There are just 12 spaces remaining on my course to improve training attendance.

You can use these in the emails and promotional materials that you use; highlighting the number of people that have already registered or even better, highlight specific people and why they’ve registered.

For example:

“Dan registered for this course because ‘ I really want to improve my sales skills when presenting to clients, to help increase my conversion rate at the last hurdle.’”

What we can ‘prove’

When we think of social proof, there’s a 3-level hierarchy I developed to help you consider the options you have for what you will ‘prove’. The power of the influence of what you are proving at each of the levels increases as we move up the hierarchy.

The hierarchy of social proof

Level 1: Expected quality of input

This is the bottom level of the hierarchy. We are only backing up the suggestion that the course will be worthwhile based on what went into developing it, or based on other people planning to attend.

For example:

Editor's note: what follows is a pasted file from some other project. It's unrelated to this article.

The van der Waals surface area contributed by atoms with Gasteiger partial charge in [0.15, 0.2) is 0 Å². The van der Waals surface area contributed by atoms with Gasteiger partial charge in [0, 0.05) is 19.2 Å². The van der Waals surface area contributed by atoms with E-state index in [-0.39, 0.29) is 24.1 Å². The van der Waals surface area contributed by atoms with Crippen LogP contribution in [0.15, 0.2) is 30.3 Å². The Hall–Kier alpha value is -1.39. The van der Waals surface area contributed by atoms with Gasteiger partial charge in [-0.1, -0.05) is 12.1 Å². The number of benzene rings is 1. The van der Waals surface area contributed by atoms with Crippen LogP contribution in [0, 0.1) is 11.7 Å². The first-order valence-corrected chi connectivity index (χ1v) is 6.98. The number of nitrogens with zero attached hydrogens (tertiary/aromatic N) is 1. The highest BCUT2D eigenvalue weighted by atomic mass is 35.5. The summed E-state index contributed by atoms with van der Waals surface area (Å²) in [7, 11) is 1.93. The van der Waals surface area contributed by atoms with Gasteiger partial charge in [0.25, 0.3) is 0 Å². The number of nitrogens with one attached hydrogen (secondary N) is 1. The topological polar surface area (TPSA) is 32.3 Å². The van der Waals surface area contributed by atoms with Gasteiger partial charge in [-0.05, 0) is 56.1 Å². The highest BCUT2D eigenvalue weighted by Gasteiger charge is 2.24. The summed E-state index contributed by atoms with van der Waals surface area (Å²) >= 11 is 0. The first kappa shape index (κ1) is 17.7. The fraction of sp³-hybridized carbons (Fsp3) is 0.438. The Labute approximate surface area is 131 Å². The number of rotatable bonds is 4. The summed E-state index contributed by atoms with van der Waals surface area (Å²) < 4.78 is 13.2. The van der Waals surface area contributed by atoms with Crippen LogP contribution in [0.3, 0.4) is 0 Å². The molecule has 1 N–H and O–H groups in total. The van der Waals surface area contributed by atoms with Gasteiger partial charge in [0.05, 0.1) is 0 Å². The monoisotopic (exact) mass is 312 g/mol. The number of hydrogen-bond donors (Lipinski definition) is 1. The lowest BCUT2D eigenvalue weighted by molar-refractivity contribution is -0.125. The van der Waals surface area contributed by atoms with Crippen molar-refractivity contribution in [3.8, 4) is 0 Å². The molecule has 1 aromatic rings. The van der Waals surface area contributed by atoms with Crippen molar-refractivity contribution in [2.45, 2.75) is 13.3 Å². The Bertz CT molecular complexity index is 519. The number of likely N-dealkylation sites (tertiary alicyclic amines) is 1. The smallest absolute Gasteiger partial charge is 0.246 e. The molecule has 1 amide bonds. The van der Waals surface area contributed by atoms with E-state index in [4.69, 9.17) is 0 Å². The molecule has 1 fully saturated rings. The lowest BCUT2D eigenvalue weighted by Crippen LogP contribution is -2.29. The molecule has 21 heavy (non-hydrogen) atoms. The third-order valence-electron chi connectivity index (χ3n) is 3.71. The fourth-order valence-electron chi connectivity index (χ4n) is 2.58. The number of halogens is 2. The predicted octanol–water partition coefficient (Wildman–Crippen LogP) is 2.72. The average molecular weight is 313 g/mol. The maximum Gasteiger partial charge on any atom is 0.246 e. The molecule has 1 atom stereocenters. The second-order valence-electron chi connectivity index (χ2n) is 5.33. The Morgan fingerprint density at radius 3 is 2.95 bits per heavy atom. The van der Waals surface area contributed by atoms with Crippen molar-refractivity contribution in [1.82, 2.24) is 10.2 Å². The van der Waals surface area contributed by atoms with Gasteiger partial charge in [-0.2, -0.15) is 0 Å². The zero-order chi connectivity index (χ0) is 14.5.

“I’m looking forward to attending the course because the presenter is an expert in sales improvement.”

Or having an expert who’s going to be delivering the course highlighting their credentials so that the people being asked to attend believe that the quality of what they’re going to learn is high.

Level 2: Perceived usefulness of the content (after people have attended it)

Once people have been on the course (or during!), get them to provide feedback about what they thought about it.

For example:

“I found it really useful and I completely expect to double my dales as a result.”

So this is generally based on feedback from people who have actually got experience of the content – and although they haven’t got results yet, they believe they will.

Level 3: Direct results

At the top of the pyramid, we provide proof of people who have attended the training and got real results. For example, someone saying:

“I’ve doubled my sales between March and June by applying the principles I learned.”